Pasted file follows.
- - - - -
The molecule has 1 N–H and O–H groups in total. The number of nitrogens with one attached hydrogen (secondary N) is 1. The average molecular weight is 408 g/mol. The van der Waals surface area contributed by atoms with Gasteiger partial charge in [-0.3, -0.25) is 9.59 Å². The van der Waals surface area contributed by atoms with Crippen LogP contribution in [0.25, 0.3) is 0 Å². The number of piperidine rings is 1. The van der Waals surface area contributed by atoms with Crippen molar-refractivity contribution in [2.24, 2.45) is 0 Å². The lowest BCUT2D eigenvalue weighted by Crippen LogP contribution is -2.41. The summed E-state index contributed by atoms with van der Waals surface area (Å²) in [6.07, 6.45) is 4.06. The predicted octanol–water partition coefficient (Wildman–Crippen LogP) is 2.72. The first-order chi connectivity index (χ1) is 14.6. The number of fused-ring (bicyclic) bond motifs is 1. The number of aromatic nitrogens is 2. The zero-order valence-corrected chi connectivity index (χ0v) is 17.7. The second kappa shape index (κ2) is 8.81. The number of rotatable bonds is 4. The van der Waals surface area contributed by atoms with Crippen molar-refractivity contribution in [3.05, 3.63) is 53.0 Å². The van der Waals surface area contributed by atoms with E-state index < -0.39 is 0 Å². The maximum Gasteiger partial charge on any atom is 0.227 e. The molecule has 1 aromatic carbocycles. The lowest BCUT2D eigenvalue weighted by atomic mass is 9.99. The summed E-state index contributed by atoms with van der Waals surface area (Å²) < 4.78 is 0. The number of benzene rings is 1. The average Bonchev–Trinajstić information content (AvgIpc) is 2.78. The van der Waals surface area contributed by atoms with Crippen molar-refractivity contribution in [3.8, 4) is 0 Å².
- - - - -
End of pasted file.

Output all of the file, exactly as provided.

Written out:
The molecule has 1 N–H and O–H groups in total. The number of nitrogens with one attached hydrogen (secondary N) is 1. The average molecular weight is 408 g/mol. The van der Waals surface area contributed by atoms with Gasteiger partial charge in [-0.3, -0.25) is 9.59 Å². The van der Waals surface area contributed by atoms with Crippen LogP contribution in [0.25, 0.3) is 0 Å². The number of piperidine rings is 1. The van der Waals surface area contributed by atoms with Crippen molar-refractivity contribution in [2.24, 2.45) is 0 Å². The lowest BCUT2D eigenvalue weighted by Crippen LogP contribution is -2.41. The summed E-state index contributed by atoms with van der Waals surface area (Å²) in [6.07, 6.45) is 4.06. The predicted octanol–water partition coefficient (Wildman–Crippen LogP) is 2.72. The first-order chi connectivity index (χ1) is 14.6. The number of fused-ring (bicyclic) bond motifs is 1. The number of aromatic nitrogens is 2. The zero-order valence-corrected chi connectivity index (χ0v) is 17.7. The second kappa shape index (κ2) is 8.81. The number of rotatable bonds is 4. The van der Waals surface area contributed by atoms with Crippen molar-refractivity contribution in [3.05, 3.63) is 53.0 Å². The van der Waals surface area contributed by atoms with E-state index < -0.39 is 0 Å². The maximum Gasteiger partial charge on any atom is 0.227 e. The molecule has 1 aromatic carbocycles. The lowest BCUT2D eigenvalue weighted by atomic mass is 9.99. The summed E-state index contributed by atoms with van der Waals surface area (Å²) < 4.78 is 0. The number of benzene rings is 1. The average Bonchev–Trinajstić information content (AvgIpc) is 2.78. The van der Waals surface area contributed by atoms with Crippen molar-refractivity contribution in [3.8, 4) is 0 Å².